I do NOT have a vested interest in this. I'd rather the batteries lasted longer and people were happier with their cars. They will eventually need service and I'll see them then. I turn away a couple people per week because they didn't realize they were under warranty or because I give them tips on how to get another year or so out of their batteries. Why? Because I don't cheat people and they will turn to me for help later instead of a competitor, and they'll also recommend me to friends.
#497 of 1532 Re: Heat Related IMA Problems/Solutions [Ogre_GEV]
Aug 16, 2010 (4:41 am)
I admire your business approach. Customer service is not what it used to be. I live in a small town (9000 pop) where you would think repeat business is a must to survive. My experience here is that service business owners think they're doing you a favor and some are even arrogant and argumentative. I guess it's because the closest competition, a bigger city, is 25 miles away. People with your philosophy will retain loyal repeat customers.
#498 of 1532 Re: Some additional thoughts on the "IMA Situation" [dgiff52]
Aug 16, 2010 (4:46 am)
Your IMA battery problem is almost exactly like mine. My batteries may not have deteriorated to the level of yours yet, but are getting worse. I also have a 2007 HCH with 39000 miles.
#499 of 1532 Re: 2006-2008 HYBRID OWNERS BEWARE!!!!! [Ogre_GEV]
Aug 16, 2010 (5:12 am)
Thanks for the info.Ogre
Now after reading the messages these last few days and paying more attention to the car battery performance, I have come to the conclusion that my 06 71000 miles HCH IMA works the way it should. Close to full battery bars when parked all night, 6 or 7 assist bars when passing on highways or whenever climbing inclines.. Never drops below 5 or 6 bars battery bars. It's working perfect.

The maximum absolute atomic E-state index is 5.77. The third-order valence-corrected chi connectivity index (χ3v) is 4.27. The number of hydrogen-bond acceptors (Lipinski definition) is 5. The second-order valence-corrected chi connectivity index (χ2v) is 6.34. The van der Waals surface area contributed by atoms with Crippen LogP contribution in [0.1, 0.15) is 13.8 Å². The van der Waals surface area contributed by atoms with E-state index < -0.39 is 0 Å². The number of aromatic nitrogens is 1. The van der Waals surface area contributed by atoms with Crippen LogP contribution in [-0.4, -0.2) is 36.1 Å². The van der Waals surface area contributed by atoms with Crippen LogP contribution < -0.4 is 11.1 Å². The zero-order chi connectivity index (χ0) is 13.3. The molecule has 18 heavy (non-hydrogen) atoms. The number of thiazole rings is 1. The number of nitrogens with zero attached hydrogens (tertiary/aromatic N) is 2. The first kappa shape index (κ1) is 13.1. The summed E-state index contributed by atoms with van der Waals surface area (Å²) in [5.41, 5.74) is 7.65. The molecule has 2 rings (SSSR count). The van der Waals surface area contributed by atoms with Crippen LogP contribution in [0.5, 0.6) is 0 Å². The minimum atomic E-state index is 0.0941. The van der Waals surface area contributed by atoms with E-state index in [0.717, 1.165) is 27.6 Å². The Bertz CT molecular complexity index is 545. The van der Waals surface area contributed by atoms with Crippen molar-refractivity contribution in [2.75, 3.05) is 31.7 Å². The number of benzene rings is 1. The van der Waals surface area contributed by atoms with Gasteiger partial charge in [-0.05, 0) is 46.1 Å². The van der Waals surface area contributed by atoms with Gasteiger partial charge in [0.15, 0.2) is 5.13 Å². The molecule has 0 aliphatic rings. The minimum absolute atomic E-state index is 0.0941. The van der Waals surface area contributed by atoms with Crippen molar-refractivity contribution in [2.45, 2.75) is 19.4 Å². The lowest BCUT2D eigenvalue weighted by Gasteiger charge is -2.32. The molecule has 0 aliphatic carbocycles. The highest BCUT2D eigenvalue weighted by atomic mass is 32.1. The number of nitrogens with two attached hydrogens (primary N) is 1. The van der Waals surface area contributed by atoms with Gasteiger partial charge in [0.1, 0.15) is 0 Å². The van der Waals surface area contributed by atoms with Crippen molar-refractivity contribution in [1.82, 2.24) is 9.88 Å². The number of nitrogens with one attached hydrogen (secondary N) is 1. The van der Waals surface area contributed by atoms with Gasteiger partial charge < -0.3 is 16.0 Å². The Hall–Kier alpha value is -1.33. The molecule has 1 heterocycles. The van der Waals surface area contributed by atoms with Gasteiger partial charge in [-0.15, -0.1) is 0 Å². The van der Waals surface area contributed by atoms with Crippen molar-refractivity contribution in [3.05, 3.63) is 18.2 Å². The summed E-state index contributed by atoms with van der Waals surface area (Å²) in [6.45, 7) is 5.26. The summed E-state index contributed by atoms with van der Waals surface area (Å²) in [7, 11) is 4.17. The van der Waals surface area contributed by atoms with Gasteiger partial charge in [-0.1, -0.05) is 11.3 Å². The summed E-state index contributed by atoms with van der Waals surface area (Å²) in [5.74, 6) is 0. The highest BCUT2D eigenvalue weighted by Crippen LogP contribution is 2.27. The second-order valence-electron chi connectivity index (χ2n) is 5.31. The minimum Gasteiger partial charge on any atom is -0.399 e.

Like I mentioned earlier the battery charge bars only dropped to one once at a light. We do mostly highway driving , parked in garage every night, /north East weather conditions.My wife babies the battery, she will turn the ignition off when parking if the idle mode is on , so not the restart the engine before shifting into park. In a way it's a crazy thing Honda designed, you come to a stop to park, the engine stops in idle mode then as soon as you put the shifter in park it restart then you have to turn the ignition key off to stop the engine again. Kind of crazy and wasteful.
9000 miles to go before the end of my bumper to bumper warranty expires, i will keep a close eye on the car and this forum. i think most HCH owners do not know if the car has a problem and most don't come to this forum, so I would think the people on this forum have a legitimate concern and complaint, if nobody complains no one listen.
#500 of 1532 Re: Some additional thoughts on the "IMA Situation" [grunn320]
Aug 16, 2010 (5:57 am)
Same here. Not quite as bad, but getting there. I have a 2006 with 92K miles, which means I have no warranty left. Not sure what to do.
#501 of 1532 Re: Some additional thoughts on the "IMA Situation" [bossless]
Aug 16, 2010 (6:27 am)
as I have stated previously, my problem has been very similar except mine started a lot sooner. Bought a brand-new 2009 hybrid and after 2000 miles my battery light came on. Into the dealer, software upgrades, drove another 2000 miles and light came on again. I was told the battery was "no good". Battery replaced. When I first bought the car, before the first problem I was getting 44-46 mpg. Now I'm getting 36-37 mpg. Not driving any different. My battery is never fully charged according to the indicator. Don't get the assist that I used to. I am selling this car before it gets worse. as I have seen by multiple posts, this has been a problem with these batteries for years and Honda has not come up with a solution yet.
#502 of 1532 LA times article regarding the problem.
Aug 16, 2010 (7:01 am)
I hope it will get somewhere
LA Times article
Officials of the powerful California Air Resources Board are concerned that a battery management system software fix Honda has engineered to increase battery life also reduces fuel economy and might increase the cars' tailpipe emissions, potentially violating state clean air standards.